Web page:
The worse, however, comes with “Farnese Bull” (2009-2012): he quotes more than once the author like “The Farnese”, as if Pope Paul III, decided to dedicate a sculpture to himself.
In the montage’s inferior part it is possible to see, explicitly, an archaeological piece, perhaps a pre-Columbian artefact. It is a sort of phallic-vaginal votive object, on which the artist is clearly unable to tell us anything, except to underline its sexual character, that is already very clear itself.

Jeff Koons, Baloon Venus 2008

Jeff Koons, Baloon Venus 2008

Thereafter Koons starts to talk about “Balloon Venus” (2008), noticing the importance of the reflecting surface. That allows the spectator to be a fundamental part of the sculpture. Thus, the public has the possibility to modify the work by moving and observing the changing reflected images. Once more “the Venus is a reference to fertility, but her breasts and her swollen abdomen can also be seen like a penis and two testicles”. The word “fertility” is a sweet version of the word sex, that, with his numerous synonyms allows Koons not to be repetitive (at least verbally).
The enthusiasm on archaeological quotations reappears in the series “Gazing Balls” (2013). The reflecting blue spheres, diffused in many overseas gardens are combined with the gypsum status mold, as the Ercole Farnese. The artist is fascinated by chalk thanks to its plastic properties. Once more the smooth surface celebrates sensuality and carnal strength. Instead, the spheres bring us towards a stellar and metaphysical world, where the Centre Pompidou’s retrospective, starting on November 26th, 2014, will perhaps allow us to enter.
After the customary handshakes, the College de France thanks the artist and leaves him among the claws of an apparently galvanized public that does not seem to be critically dangerous. A brief series of questions, of which we report a transcript, allows the artist to tell us about his modus operandi. Koons works in an enormous studio, that counts dozens of assistants. Every work requires around two years, during which every detail is studied with great numerical and graphic tables on Adobe. The Studio usually realizes contemporarily six paintings, working with big scaffoldings and hyper-technological laboratories.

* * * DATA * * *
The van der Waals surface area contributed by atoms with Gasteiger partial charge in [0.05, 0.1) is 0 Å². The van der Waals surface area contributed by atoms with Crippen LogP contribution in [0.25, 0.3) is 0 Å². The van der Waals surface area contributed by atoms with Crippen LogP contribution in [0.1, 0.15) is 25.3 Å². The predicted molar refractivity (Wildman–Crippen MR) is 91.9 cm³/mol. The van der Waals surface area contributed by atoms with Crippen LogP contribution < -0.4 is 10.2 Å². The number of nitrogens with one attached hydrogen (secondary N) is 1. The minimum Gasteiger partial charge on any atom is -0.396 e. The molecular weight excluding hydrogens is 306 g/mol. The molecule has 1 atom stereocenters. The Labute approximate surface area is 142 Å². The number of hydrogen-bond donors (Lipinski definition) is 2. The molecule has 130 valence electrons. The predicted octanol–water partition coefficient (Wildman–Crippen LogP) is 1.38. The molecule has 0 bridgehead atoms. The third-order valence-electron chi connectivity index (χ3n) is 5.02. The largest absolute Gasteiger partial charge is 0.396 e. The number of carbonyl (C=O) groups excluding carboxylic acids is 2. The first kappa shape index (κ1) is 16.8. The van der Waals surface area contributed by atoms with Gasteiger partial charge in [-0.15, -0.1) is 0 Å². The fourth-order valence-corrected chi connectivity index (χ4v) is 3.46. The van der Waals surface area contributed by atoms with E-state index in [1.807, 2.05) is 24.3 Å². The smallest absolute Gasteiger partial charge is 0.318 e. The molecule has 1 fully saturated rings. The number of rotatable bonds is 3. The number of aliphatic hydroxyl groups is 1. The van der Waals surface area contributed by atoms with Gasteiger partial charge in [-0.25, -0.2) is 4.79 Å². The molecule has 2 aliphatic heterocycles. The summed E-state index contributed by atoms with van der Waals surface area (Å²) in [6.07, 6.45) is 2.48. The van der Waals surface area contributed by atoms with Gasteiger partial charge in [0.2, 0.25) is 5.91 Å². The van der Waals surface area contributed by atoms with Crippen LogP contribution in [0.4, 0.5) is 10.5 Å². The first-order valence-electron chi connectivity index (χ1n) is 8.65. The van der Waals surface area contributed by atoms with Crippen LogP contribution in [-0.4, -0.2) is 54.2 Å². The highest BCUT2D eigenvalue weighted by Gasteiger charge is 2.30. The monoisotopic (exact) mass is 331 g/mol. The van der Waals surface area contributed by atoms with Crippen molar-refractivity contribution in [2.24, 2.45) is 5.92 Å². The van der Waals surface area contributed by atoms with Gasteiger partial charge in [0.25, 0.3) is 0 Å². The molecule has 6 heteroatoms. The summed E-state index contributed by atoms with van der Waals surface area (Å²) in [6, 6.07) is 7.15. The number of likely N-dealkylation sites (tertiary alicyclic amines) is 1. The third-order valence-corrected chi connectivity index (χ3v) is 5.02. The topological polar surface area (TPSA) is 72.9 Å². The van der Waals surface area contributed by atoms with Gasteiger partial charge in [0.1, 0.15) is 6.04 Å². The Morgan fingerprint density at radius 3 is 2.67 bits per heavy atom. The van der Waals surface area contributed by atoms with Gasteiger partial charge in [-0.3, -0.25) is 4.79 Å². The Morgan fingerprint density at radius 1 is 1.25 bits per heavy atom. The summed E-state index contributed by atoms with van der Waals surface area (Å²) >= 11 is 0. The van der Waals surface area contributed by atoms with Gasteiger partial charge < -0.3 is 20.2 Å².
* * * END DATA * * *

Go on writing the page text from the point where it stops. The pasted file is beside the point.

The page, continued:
9. Jeff Koons in his studio, 2009

Jeff Koons in his studio, 2009

Q: Mr Koons, have you ever refused a picture because of an assistant’s error?
J.K.: Yes, that happened to me a few times, but as time passes that happens less and less. My assistants have worked for me more or less since nine years, someone even since twenty-four years. We have set a system that allows me to check and to plan every gesture and every detail.

Q: Do you have, sometime, work in progress doubts or afterthoughts?
J.K.: Doubts belong to human nature, but in general I love my personal iconography. When I was young in my head there was only Duchamp Duchamp Duchamp! Then I understood that art is a circle and so I do not have doubts. As humans we can only follow our levels of interest. This brings us toward an archetype that never disappoints. Follow your interests.

Q: Do you ever think what they will say about your work in a few years?
J.K.: I am more occupied by the present perception than the future one. When I read some magazine critiques or when I receive some compliments I am happy to be appreciated, but over all what I want is to create. My worry is the present.

Q. We know that you also are an art collector. What do you love? What do you collect?
J.K.: I love everything. I try to abdicate the judgment and to open myself to acceptance. Art upsets life. Obviously there are some moments when I prefer a certain kind of work over some others, but this never creates a hierarchy. I have some works by Picasso, Fragonard…Several Egyptian archaeological artefacts. I really love primitive art and Monet.